Amid the controversy over the new statin therapy guidelines, it was easy to overlook an equally important report from the American Heart Association's 2013 annual meeting: the finding that intravenous EDTA chelation therapy substantially reduces cardiovascular events in people with diabetes.
The report, from the NIH-funded Trial to Assess Chelation Therapy (TACT), was based on outcomes in 633 diabetic patients randomized to an EDTA-based chelation solution or a placebo. TACT showed a clear 15% reduction in absolute risk of CV events, which included a 40% reduction in total mortality, and a 40% reduction in recurrent MI.
TACT, led by Gervasio Lamas, MD, at Mount Sinai Medical Center, NY, is one of the most embattled trials in NIH history, focusing as it does on one of the most controversial of "alternative" therapies for CVD. The data, by all accounts, weighs in favor of chelation.
The diabetes findings follow a full-cohort report indicating that chelation could reduce composite CVD risk by 18%. TACT, which cost $31 million, and had multiple stops and restarts over the last decade, involved 1,708 high-risk patients.
Chelation involves intravenous infusion of ethylene diamine tetra-acetic acid (EDTA), plus ascorbic acid, magnesium chloride, potassium chloride, sodium bicarbonate, B vitamins, procainamide, and small amounts of heparin. High-risk patients typically receive as many as three 40-hour infusions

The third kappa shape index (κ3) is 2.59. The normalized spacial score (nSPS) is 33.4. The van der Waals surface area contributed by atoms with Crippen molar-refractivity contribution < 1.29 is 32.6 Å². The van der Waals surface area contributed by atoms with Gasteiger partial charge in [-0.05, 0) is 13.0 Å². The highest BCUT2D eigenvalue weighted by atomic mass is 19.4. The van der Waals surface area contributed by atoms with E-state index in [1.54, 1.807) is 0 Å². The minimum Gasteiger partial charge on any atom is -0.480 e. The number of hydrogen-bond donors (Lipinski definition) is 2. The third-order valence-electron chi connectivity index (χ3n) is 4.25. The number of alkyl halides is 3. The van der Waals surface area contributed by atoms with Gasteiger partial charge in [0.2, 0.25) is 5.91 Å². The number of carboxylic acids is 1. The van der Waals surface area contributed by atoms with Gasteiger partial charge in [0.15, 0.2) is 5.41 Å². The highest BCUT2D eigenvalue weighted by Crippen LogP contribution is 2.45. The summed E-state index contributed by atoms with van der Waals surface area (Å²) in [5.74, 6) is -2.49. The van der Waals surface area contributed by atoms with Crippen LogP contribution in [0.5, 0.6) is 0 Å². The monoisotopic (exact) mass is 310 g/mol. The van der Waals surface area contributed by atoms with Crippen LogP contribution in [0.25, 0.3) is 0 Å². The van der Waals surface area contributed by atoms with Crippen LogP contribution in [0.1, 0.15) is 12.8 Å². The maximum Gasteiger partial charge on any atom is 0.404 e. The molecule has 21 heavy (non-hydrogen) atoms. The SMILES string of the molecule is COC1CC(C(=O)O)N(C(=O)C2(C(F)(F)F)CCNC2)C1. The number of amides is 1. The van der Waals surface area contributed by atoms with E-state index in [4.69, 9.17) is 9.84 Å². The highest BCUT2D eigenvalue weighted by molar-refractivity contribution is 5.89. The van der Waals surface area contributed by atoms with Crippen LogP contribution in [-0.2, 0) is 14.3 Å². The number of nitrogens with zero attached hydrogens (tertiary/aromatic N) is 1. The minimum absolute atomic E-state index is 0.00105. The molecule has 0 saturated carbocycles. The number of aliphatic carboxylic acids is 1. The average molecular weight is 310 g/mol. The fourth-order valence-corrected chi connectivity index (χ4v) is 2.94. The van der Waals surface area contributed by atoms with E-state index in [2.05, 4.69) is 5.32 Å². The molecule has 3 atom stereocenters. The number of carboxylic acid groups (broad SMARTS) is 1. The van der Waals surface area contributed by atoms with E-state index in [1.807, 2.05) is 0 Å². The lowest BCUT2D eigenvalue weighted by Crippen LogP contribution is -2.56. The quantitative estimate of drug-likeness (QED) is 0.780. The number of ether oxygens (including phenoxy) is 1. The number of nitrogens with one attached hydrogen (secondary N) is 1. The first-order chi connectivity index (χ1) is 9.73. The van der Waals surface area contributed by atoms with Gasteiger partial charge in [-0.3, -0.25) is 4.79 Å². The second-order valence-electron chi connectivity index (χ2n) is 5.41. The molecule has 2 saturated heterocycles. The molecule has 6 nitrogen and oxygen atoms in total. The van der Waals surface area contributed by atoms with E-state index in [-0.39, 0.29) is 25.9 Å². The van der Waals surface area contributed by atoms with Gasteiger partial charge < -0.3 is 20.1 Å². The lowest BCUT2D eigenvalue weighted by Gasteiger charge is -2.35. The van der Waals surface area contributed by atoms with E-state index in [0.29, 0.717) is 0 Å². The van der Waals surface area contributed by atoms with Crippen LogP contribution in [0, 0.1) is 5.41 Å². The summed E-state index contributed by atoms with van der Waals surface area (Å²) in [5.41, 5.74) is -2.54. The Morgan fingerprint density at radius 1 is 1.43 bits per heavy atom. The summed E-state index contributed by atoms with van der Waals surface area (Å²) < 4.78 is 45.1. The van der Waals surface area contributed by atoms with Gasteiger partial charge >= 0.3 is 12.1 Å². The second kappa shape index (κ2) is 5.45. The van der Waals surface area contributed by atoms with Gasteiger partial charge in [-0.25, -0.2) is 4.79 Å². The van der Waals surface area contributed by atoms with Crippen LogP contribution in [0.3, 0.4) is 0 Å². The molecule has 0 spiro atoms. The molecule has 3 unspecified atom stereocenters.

The treatment is thought to work by neutralizing and facilitating excretion of toxic heavy metals that promote oxidation, and promote formation of advanced glycation endproducts (AGEs) in the arteries and other tissues.
Overcoming Vehement Opposition
A mainstay in many "anti-aging" practices, chelation has met with vehement opposition from the mainstream cardiology community in large part because it does not fit with the lipid-based model of heart disease etiology.
Over the years, the TACT research team has been accused of scientific misconduct, poor methodology, and pseudo-science. Yet, the trial is methodologically sound, the study population is large, and the investigators involved—many at major university centers—have sterling reputations.
Commenting on the study on the MedScape website, Dr. Lamas noted that overall, the strongest benefit of chelation was in people with diabetes. The effect was much weaker in non-diabetic high-risk patients. This, he says, fits with the notion that AGEs—a known risk factor for diabetic end organ damage—play an important role in CVD.
Chelation, said Dr. Lamas, "is a very old treatment, but this is a new experiment." He added that, "the more detail you look into, the more extraordinary the effects."
In the right patient subgroups—diabetics over 50, at high-risk for CVD—chelation is a very good bet. To reduce one major CV event, one would need to treat 6.5 such patients over 5 years—a very respectable NNT statistic for any form of treatment.